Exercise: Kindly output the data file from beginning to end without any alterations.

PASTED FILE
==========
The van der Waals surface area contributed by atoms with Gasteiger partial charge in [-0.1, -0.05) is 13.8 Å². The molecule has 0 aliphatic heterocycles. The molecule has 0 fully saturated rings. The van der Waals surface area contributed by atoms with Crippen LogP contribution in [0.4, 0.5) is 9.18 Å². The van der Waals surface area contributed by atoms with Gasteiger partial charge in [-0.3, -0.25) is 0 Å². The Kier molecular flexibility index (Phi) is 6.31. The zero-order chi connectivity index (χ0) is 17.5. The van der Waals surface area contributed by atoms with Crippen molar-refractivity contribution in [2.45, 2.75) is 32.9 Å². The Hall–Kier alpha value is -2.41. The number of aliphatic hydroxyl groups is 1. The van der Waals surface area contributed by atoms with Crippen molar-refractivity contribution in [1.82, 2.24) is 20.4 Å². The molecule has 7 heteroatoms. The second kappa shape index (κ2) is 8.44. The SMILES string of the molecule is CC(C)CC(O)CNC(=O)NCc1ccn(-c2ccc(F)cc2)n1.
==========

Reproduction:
The van der Waals surface area contributed by atoms with Gasteiger partial charge in [-0.1, -0.05) is 13.8 Å². The molecule has 0 aliphatic heterocycles. The molecule has 0 fully saturated rings. The van der Waals surface area contributed by atoms with Crippen LogP contribution in [0.4, 0.5) is 9.18 Å². The van der Waals surface area contributed by atoms with Gasteiger partial charge in [-0.3, -0.25) is 0 Å². The Kier molecular flexibility index (Phi) is 6.31. The zero-order chi connectivity index (χ0) is 17.5. The van der Waals surface area contributed by atoms with Crippen molar-refractivity contribution in [2.45, 2.75) is 32.9 Å². The Hall–Kier alpha value is -2.41. The number of aliphatic hydroxyl groups is 1. The van der Waals surface area contributed by atoms with Crippen molar-refractivity contribution in [1.82, 2.24) is 20.4 Å². The molecule has 7 heteroatoms. The second kappa shape index (κ2) is 8.44. The SMILES string of the molecule is CC(C)CC(O)CNC(=O)NCc1ccn(-c2ccc(F)cc2)n1.